Ethical egoism


One of the ethical theories to build on the insights of sociobiologists about reciprocal altruism in nature and to focus on emergent cooperation is ethical egoism. While some question whether ethical egoism is a serious form ethics at all, as it often seems just a teaching on prudence, it has become a widely taught social theory and offers a view of why individuals ought to choose to cooperate with others and embrace some tenets of traditional morality at least in many circumstances.

Here I shall offer a short overview of psychological and ethical egoism. A psychological egoist maintains that human beings by nature are psychologically predisposed to pursue their own self-interest. According to psychological egoists we cannot but act this way. While some ethical thinkers who accept this maintain that we should try to overcome our such egoism, proponents of ethical egoism construct a prescriptive moral theory on the basis of their understanding of human nature. That theory states that individuals are not only so constructed that they naturally are oriented to act on their own interest — or “to maximize their own utility” — they go on to claim that this is also precisely how people should act. Each individual, according to ethical egoism, should act to benefit him- or herself.

Reflections on this position raise some immediate questions. For example, how precisely does one best act to benefit oneself? Is it through pursuing whatever preferences one happens to have? Does it require first gaining knowledge of one’s long-term interests? It might at first appear that an individual is acting in his interest when pursuing his immediate preferences. Yet we know that many who do this conclude later in their lives that their early preferences were not really aligned with their long-term interest at all but were harmful to them.

Take a young person with a penchant for poker, for example. He may start out thinking it is in his own interest to follow his preferences and devote himself to gambling. Yet if he loses all his money, he may later wonder whether he truly acted in sync with his own interests. Life is full of cases of individuals looking back at their lives and concluding that they were not acting in their own best interests early in their lives. They change their lives and chalk it up to learning from past mistakes.

Given various such reflections, ethical egoists tend to argue that it is at times in an individual’s self-interest to discipline himself and not to give into each immediate desire. They also tend to argue that it is often in an individual’s self-interest to cooperate with others, not to be narrowly selfish. In both cultivating self-discipline and cooperating with other people we often have to overcome our initial inclinations or short-term preferences. Ethical egoists conclude that denying short-term preferences in many such cases aligns with long-term interests. Ethical egoists thus often speak of the need to act in accord with one’s “enlightened self-interest.” A prerequisite for acting in accord with this enlightened self-interest, on might clearly argue, is that one has reflected on her values and needs and did not simply act in accordance with whatever desires she happened to find herself with. It is rational, in accord with such a view, to decide which values one wants to embrace. Otherwise, one risks living one’s life in accord with values of others — something that might not be in one’s self-interest at all.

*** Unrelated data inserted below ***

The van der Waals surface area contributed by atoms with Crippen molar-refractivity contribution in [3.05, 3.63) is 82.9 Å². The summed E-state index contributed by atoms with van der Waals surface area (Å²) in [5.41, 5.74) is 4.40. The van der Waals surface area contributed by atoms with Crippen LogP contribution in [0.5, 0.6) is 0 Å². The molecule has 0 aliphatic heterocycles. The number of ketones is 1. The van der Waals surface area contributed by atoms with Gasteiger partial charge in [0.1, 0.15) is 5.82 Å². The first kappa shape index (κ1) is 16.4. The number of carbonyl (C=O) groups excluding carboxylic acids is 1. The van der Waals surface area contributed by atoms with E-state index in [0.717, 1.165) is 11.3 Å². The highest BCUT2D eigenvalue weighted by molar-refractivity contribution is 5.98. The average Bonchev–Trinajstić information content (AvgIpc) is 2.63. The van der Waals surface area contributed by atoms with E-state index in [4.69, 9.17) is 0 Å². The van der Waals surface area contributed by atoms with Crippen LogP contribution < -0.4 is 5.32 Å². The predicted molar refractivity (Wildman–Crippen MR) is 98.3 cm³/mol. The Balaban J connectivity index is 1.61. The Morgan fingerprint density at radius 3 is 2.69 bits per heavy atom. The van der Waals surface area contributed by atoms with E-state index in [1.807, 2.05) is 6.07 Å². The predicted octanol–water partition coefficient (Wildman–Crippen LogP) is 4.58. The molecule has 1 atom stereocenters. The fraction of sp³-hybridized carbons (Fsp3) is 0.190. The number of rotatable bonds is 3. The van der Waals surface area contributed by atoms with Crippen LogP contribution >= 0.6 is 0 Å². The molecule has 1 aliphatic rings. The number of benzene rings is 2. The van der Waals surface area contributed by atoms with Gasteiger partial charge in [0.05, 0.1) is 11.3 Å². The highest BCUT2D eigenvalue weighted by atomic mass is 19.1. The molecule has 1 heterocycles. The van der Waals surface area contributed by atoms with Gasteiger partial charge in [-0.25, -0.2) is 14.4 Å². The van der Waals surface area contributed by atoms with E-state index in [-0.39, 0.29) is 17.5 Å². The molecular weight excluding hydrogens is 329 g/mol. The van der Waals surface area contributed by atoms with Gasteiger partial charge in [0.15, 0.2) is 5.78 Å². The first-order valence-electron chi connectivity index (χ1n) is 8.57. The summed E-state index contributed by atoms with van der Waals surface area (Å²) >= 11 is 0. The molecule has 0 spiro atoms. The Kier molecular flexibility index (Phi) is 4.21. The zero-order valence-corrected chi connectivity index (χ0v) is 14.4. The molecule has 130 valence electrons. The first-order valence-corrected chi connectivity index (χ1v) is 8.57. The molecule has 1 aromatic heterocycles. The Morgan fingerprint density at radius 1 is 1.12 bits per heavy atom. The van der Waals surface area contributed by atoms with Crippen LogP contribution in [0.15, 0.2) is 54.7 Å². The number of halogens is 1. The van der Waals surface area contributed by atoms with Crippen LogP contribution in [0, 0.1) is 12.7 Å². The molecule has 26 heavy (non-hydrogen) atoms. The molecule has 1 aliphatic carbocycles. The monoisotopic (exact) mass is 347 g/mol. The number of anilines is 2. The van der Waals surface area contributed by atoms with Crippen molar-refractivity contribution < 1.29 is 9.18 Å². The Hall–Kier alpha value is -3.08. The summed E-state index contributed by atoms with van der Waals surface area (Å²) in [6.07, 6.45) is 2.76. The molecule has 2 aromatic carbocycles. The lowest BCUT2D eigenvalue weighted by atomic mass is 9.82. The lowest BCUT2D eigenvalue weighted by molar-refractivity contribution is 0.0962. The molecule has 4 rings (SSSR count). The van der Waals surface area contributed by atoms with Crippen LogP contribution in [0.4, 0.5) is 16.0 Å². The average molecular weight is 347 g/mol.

Ethical egoists do come in various stripes. Most contemporary ethical egoists maintain that it is not always in one’s egoistic interest to act morally or cooperatively but that it only sometimes is. Such egoists are especially prone to recommend individual morality or individual cooperation in cases when it looks like there will be heavy social costs to not cooperating or to giving into short term desires. In interactions with others, they often recommend cooperation especially when reciprocal altruism can be expected or has been shown to work in the past. Though¬† ethical egoists of this ilk will not get the full palate of ethical responsibilities of traditional morality or ask for a commitment to self-purification in the way that some ethical traditions do, they still will recommend cooperative, collection action in many cases, as well as a lot of self-discipline such as that recommended by traditional moral theories. Such action, they point out, will often contribute to one’s individual well-being. For an individual’s long-term well-being, it simply is required that individuals act, not on their narrow understanding of their self-interest but on an enlightened understanding of it. Reflective ethical egoists recognize that a certain amount of self-discipline (suppressing immediate wants for long-term one’s) and a certain amount of cooperation with others will contribute to one’s personal well-being. How much self-discipline and cooperation is enough? Unfortunately, there are no formulas for this, as the right dose tends to be viewed as situationally dependent.

On tendency of contemporary forms of ethical egoism is to view humans generally as quite individualistic, not as communal. The views of Hobbes on human nature have been important for many contemporary ethical egoists. Like Hobbes, they see us as by nature naturally competitive, egoistic and vainglorious. They do not tend to view us as primarily empathetic or social.

Various ancient forms of ethics that still maintain that being ethical is in our individual self-interest generally have a very different view of human nature than this. Thinkers as diverse as Socrates and Thomas Aquinas in fact maintain that it is in our true self-interest to be virtuous. But that is against a backdrop of extremely different views of metaphysics and human nature than those of contemporary ethical egoists.

See: Hedonism



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